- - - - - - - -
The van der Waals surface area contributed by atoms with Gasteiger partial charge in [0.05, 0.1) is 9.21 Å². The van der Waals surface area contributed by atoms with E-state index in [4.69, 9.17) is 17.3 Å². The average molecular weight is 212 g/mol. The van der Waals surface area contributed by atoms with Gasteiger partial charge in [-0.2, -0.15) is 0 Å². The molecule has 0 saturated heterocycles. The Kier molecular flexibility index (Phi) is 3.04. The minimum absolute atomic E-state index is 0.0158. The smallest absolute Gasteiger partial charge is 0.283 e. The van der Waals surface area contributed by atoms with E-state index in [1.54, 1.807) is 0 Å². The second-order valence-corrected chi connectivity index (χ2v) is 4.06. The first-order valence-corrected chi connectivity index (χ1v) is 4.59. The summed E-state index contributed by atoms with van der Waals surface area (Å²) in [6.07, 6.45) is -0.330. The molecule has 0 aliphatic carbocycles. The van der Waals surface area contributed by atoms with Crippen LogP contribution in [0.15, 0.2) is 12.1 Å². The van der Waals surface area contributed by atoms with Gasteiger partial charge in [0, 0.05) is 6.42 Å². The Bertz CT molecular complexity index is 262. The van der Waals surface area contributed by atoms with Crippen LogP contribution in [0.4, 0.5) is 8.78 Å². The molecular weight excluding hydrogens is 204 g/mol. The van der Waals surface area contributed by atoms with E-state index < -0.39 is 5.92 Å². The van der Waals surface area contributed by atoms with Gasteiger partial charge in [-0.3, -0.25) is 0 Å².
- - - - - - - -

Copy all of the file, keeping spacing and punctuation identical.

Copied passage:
The van der Waals surface area contributed by atoms with Gasteiger partial charge in [0.05, 0.1) is 9.21 Å². The van der Waals surface area contributed by atoms with E-state index in [4.69, 9.17) is 17.3 Å². The average molecular weight is 212 g/mol. The van der Waals surface area contributed by atoms with Gasteiger partial charge in [-0.2, -0.15) is 0 Å². The molecule has 0 saturated heterocycles. The Kier molecular flexibility index (Phi) is 3.04. The minimum absolute atomic E-state index is 0.0158. The smallest absolute Gasteiger partial charge is 0.283 e. The van der Waals surface area contributed by atoms with E-state index in [1.54, 1.807) is 0 Å². The second-order valence-corrected chi connectivity index (χ2v) is 4.06. The first-order valence-corrected chi connectivity index (χ1v) is 4.59. The summed E-state index contributed by atoms with van der Waals surface area (Å²) in [6.07, 6.45) is -0.330. The molecule has 0 aliphatic carbocycles. The van der Waals surface area contributed by atoms with Crippen LogP contribution in [0.15, 0.2) is 12.1 Å². The van der Waals surface area contributed by atoms with Gasteiger partial charge in [0, 0.05) is 6.42 Å². The Bertz CT molecular complexity index is 262. The van der Waals surface area contributed by atoms with Crippen LogP contribution in [0.4, 0.5) is 8.78 Å². The molecular weight excluding hydrogens is 204 g/mol. The van der Waals surface area contributed by atoms with E-state index < -0.39 is 5.92 Å². The van der Waals surface area contributed by atoms with Gasteiger partial charge in [-0.3, -0.25) is 0 Å².